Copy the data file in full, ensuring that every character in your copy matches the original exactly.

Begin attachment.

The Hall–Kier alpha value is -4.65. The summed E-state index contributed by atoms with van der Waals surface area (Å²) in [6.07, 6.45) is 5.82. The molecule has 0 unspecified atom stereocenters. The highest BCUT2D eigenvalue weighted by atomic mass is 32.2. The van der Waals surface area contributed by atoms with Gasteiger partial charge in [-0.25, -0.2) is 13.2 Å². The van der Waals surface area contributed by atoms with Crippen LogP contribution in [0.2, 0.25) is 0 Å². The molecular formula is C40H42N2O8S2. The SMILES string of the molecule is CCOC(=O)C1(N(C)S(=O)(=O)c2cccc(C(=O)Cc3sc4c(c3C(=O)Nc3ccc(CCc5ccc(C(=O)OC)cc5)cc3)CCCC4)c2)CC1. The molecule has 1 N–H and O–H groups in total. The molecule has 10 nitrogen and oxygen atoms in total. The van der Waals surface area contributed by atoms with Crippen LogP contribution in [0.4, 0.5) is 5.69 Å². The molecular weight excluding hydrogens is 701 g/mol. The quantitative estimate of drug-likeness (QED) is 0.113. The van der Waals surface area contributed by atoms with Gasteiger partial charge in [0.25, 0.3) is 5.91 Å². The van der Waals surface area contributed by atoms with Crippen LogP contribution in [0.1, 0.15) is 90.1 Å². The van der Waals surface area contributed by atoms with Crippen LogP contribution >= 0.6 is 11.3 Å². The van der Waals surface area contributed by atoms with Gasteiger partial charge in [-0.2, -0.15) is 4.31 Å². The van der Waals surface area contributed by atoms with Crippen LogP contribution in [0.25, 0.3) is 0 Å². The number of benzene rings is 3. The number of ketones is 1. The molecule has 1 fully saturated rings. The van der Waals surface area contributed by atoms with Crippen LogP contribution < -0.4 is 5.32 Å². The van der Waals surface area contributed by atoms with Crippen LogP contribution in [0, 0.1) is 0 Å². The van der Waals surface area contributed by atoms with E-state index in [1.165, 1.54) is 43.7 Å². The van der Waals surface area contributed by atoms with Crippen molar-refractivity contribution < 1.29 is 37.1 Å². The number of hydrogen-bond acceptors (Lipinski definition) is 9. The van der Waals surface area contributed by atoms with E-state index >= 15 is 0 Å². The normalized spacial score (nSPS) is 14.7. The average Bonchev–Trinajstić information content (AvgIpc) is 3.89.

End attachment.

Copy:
The Hall–Kier alpha value is -4.65. The summed E-state index contributed by atoms with van der Waals surface area (Å²) in [6.07, 6.45) is 5.82. The molecule has 0 unspecified atom stereocenters. The highest BCUT2D eigenvalue weighted by atomic mass is 32.2. The van der Waals surface area contributed by atoms with Gasteiger partial charge in [-0.25, -0.2) is 13.2 Å². The van der Waals surface area contributed by atoms with Crippen LogP contribution in [0.2, 0.25) is 0 Å². The molecular formula is C40H42N2O8S2. The SMILES string of the molecule is CCOC(=O)C1(N(C)S(=O)(=O)c2cccc(C(=O)Cc3sc4c(c3C(=O)Nc3ccc(CCc5ccc(C(=O)OC)cc5)cc3)CCCC4)c2)CC1. The molecule has 1 N–H and O–H groups in total. The molecule has 10 nitrogen and oxygen atoms in total. The van der Waals surface area contributed by atoms with Crippen LogP contribution in [0.4, 0.5) is 5.69 Å². The molecular weight excluding hydrogens is 701 g/mol. The quantitative estimate of drug-likeness (QED) is 0.113. The van der Waals surface area contributed by atoms with Gasteiger partial charge in [0.25, 0.3) is 5.91 Å². The van der Waals surface area contributed by atoms with Crippen LogP contribution in [0.1, 0.15) is 90.1 Å². The van der Waals surface area contributed by atoms with Crippen LogP contribution >= 0.6 is 11.3 Å². The van der Waals surface area contributed by atoms with Gasteiger partial charge in [-0.2, -0.15) is 4.31 Å². The van der Waals surface area contributed by atoms with Crippen LogP contribution in [0.25, 0.3) is 0 Å². The number of benzene rings is 3. The number of ketones is 1. The molecule has 1 fully saturated rings. The van der Waals surface area contributed by atoms with Crippen LogP contribution < -0.4 is 5.32 Å². The van der Waals surface area contributed by atoms with Crippen LogP contribution in [0, 0.1) is 0 Å². The van der Waals surface area contributed by atoms with E-state index in [1.165, 1.54) is 43.7 Å². The van der Waals surface area contributed by atoms with Crippen molar-refractivity contribution < 1.29 is 37.1 Å². The number of hydrogen-bond acceptors (Lipinski definition) is 9. The van der Waals surface area contributed by atoms with E-state index >= 15 is 0 Å². The normalized spacial score (nSPS) is 14.7. The average Bonchev–Trinajstić information content (AvgIpc) is 3.89.